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BudB

Ellis County creek, August 26th

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BudB

Work has been interfering with both my cycling and fossil hunting time lately. I managed a day off today and started the day with a 30 mile bike ride. But there's a creek in Ellis County I've been wanting to hunt, and I really wanted to get my first look at it while the water is low. With Hurricane Laura bearing down on the coast, I decided to make that hunting trip today, not being at all sure how much longer the water will be this low.

 

It's an Eagle Ford outcrop I went to in this creek. With my late start, it was 11:00 before my hike down the creek got me to the outcrop. I left at 2:00, so only had three hours for my first time exploring it. The temperature was in the 90's and the humidity was high, so it was definitely stifling hot. It did cloud up at times, and actually rained for a few minutes. But it was mostly just sunny and hot.

 

The outcrop is the typical blue-gray clay you find with Eagle Ford.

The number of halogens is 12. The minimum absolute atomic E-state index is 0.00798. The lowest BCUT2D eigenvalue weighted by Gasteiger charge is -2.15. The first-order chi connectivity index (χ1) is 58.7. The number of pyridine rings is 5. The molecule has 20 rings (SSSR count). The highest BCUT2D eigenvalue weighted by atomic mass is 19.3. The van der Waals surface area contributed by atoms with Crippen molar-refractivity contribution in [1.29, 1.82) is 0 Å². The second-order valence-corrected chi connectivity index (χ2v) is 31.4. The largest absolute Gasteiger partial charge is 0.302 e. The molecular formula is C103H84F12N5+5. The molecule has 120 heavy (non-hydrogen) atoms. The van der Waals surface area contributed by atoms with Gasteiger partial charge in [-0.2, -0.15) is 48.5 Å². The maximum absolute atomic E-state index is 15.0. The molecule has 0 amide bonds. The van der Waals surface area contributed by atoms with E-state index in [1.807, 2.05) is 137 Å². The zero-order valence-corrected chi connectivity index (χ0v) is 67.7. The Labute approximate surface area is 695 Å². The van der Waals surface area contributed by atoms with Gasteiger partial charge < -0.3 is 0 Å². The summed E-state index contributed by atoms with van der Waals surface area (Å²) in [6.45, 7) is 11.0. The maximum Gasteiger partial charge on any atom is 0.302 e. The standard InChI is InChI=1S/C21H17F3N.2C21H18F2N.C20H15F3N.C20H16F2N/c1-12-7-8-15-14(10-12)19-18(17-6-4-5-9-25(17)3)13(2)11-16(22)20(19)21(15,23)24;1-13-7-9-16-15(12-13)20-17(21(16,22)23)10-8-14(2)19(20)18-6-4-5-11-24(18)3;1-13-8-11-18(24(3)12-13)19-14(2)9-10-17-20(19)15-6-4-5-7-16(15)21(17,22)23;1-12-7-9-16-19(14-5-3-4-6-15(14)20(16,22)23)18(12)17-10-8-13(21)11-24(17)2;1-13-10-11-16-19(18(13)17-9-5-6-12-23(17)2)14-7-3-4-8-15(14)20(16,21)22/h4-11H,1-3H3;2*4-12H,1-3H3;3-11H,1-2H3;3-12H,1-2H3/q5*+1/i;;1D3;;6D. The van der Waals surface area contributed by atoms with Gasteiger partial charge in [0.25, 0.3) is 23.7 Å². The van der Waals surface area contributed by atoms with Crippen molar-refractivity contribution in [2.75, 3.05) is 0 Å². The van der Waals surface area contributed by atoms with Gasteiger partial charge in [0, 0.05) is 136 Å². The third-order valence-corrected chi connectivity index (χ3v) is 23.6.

ellis02001.jpg

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BudB

I didn't find anything in the blue-gray clay, but in a small tan color layer between blue-gray layers, there were lots of fossils.
 

 

ellis02002.jpg

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BudB

I'd read that there are teeth to be found in Eagle Ford outcrops, but in my few visits to Eagle Ford, I hadn't found any. Today, I definitely did find teeth. I guess you just have to find the right layer in Eagle Ford. Zoom in and see how many teeth you can see in the matrix in this photo.
 

 

ellis02003.jpg

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BudB

And more matrix, along with larger shark verts. Today's creek is closer to home that any other place I have found teeth. I had a smile on my face as I headed for home. I live near Cedar Creek Lake and normally root for rain so the lake stays full, but today was enough to make me want more low water.

 

ellis02006.jpg

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fossilus

Really cool!

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Planko

Wow. What a good haul. Well spent three hours. Congrats!

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BudB
17 hours ago, MarcoSr said: